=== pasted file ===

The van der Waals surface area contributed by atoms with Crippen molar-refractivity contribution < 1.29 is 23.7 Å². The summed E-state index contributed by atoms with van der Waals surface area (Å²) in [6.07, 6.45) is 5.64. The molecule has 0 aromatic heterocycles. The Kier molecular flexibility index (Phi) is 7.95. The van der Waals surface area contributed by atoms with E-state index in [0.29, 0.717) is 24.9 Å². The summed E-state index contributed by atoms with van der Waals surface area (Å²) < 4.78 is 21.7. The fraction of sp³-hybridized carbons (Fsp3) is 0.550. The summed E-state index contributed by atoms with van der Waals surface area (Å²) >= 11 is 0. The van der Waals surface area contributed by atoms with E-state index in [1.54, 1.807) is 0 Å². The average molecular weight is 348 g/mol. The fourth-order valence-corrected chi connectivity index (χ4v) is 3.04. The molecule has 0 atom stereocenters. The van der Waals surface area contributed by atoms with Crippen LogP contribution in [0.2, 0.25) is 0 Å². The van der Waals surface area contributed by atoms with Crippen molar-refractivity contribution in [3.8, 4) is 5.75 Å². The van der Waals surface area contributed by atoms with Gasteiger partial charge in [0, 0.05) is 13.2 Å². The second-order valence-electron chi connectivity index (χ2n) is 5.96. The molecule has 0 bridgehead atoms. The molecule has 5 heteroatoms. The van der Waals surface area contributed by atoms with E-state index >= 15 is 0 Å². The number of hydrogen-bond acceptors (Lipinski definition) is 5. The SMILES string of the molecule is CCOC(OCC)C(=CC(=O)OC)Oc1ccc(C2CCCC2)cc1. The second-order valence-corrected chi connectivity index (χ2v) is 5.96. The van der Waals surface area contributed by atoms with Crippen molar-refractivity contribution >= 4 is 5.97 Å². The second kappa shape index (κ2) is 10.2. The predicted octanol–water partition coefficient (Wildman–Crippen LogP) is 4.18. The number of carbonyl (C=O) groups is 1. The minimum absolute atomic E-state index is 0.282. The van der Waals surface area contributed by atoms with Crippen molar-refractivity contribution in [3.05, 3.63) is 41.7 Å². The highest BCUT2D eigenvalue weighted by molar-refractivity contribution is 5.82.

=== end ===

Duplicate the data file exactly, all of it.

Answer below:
The van der Waals surface area contributed by atoms with Crippen molar-refractivity contribution < 1.29 is 23.7 Å². The summed E-state index contributed by atoms with van der Waals surface area (Å²) in [6.07, 6.45) is 5.64. The molecule has 0 aromatic heterocycles. The Kier molecular flexibility index (Phi) is 7.95. The van der Waals surface area contributed by atoms with E-state index in [0.29, 0.717) is 24.9 Å². The summed E-state index contributed by atoms with van der Waals surface area (Å²) < 4.78 is 21.7. The fraction of sp³-hybridized carbons (Fsp3) is 0.550. The summed E-state index contributed by atoms with van der Waals surface area (Å²) >= 11 is 0. The van der Waals surface area contributed by atoms with E-state index in [1.54, 1.807) is 0 Å². The average molecular weight is 348 g/mol. The fourth-order valence-corrected chi connectivity index (χ4v) is 3.04. The molecule has 0 atom stereocenters. The van der Waals surface area contributed by atoms with Crippen LogP contribution in [0.2, 0.25) is 0 Å². The van der Waals surface area contributed by atoms with Crippen molar-refractivity contribution in [3.8, 4) is 5.75 Å². The van der Waals surface area contributed by atoms with Gasteiger partial charge in [0, 0.05) is 13.2 Å². The second-order valence-electron chi connectivity index (χ2n) is 5.96. The molecule has 0 bridgehead atoms. The molecule has 5 heteroatoms. The van der Waals surface area contributed by atoms with E-state index >= 15 is 0 Å². The number of hydrogen-bond acceptors (Lipinski definition) is 5. The SMILES string of the molecule is CCOC(OCC)C(=CC(=O)OC)Oc1ccc(C2CCCC2)cc1. The second-order valence-corrected chi connectivity index (χ2v) is 5.96. The van der Waals surface area contributed by atoms with Crippen molar-refractivity contribution >= 4 is 5.97 Å². The second kappa shape index (κ2) is 10.2. The predicted octanol–water partition coefficient (Wildman–Crippen LogP) is 4.18. The number of carbonyl (C=O) groups is 1. The minimum absolute atomic E-state index is 0.282. The van der Waals surface area contributed by atoms with Crippen molar-refractivity contribution in [3.05, 3.63) is 41.7 Å². The highest BCUT2D eigenvalue weighted by molar-refractivity contribution is 5.82.